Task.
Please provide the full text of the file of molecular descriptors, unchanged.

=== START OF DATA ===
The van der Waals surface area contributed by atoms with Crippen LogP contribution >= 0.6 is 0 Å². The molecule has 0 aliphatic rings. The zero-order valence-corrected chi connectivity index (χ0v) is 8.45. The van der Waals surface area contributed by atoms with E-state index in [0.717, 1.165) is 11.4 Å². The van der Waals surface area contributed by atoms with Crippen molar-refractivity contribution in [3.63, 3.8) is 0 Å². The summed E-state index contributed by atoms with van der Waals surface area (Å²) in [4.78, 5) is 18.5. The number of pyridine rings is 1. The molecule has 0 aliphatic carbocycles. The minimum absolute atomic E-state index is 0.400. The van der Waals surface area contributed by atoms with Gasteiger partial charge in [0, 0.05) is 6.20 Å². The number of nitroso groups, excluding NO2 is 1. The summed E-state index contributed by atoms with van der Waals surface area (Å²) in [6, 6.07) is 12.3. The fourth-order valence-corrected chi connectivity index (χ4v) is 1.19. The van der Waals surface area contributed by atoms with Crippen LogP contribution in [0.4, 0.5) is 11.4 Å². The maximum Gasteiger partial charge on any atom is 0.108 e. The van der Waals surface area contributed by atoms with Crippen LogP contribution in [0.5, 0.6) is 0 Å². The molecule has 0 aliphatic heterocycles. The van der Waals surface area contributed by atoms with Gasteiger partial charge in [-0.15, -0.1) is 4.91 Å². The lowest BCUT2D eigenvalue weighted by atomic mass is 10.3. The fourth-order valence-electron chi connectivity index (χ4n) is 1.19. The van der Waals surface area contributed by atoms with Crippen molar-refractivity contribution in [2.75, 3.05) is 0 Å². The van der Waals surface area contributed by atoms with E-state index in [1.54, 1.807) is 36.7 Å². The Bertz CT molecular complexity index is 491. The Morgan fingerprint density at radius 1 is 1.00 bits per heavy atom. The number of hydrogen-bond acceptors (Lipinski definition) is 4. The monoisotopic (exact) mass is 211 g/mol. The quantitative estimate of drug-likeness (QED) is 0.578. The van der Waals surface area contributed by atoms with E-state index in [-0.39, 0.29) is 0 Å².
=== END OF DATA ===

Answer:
The van der Waals surface area contributed by atoms with Crippen LogP contribution >= 0.6 is 0 Å². The molecule has 0 aliphatic rings. The zero-order valence-corrected chi connectivity index (χ0v) is 8.45. The van der Waals surface area contributed by atoms with E-state index in [0.717, 1.165) is 11.4 Å². The van der Waals surface area contributed by atoms with Crippen molar-refractivity contribution in [3.63, 3.8) is 0 Å². The summed E-state index contributed by atoms with van der Waals surface area (Å²) in [4.78, 5) is 18.5. The number of pyridine rings is 1. The molecule has 0 aliphatic carbocycles. The minimum absolute atomic E-state index is 0.400. The van der Waals surface area contributed by atoms with Gasteiger partial charge in [0, 0.05) is 6.20 Å². The number of nitroso groups, excluding NO2 is 1. The summed E-state index contributed by atoms with van der Waals surface area (Å²) in [6, 6.07) is 12.3. The fourth-order valence-corrected chi connectivity index (χ4v) is 1.19. The van der Waals surface area contributed by atoms with Crippen LogP contribution in [0.4, 0.5) is 11.4 Å². The maximum Gasteiger partial charge on any atom is 0.108 e. The van der Waals surface area contributed by atoms with Crippen LogP contribution in [0.5, 0.6) is 0 Å². The molecule has 0 aliphatic heterocycles. The van der Waals surface area contributed by atoms with Gasteiger partial charge in [-0.15, -0.1) is 4.91 Å². The lowest BCUT2D eigenvalue weighted by atomic mass is 10.3. The fourth-order valence-electron chi connectivity index (χ4n) is 1.19. The van der Waals surface area contributed by atoms with Crippen molar-refractivity contribution in [2.75, 3.05) is 0 Å². The van der Waals surface area contributed by atoms with E-state index in [1.54, 1.807) is 36.7 Å². The Bertz CT molecular complexity index is 491. The Morgan fingerprint density at radius 1 is 1.00 bits per heavy atom. The number of hydrogen-bond acceptors (Lipinski definition) is 4. The monoisotopic (exact) mass is 211 g/mol. The quantitative estimate of drug-likeness (QED) is 0.578. The van der Waals surface area contributed by atoms with E-state index in [-0.39, 0.29) is 0 Å².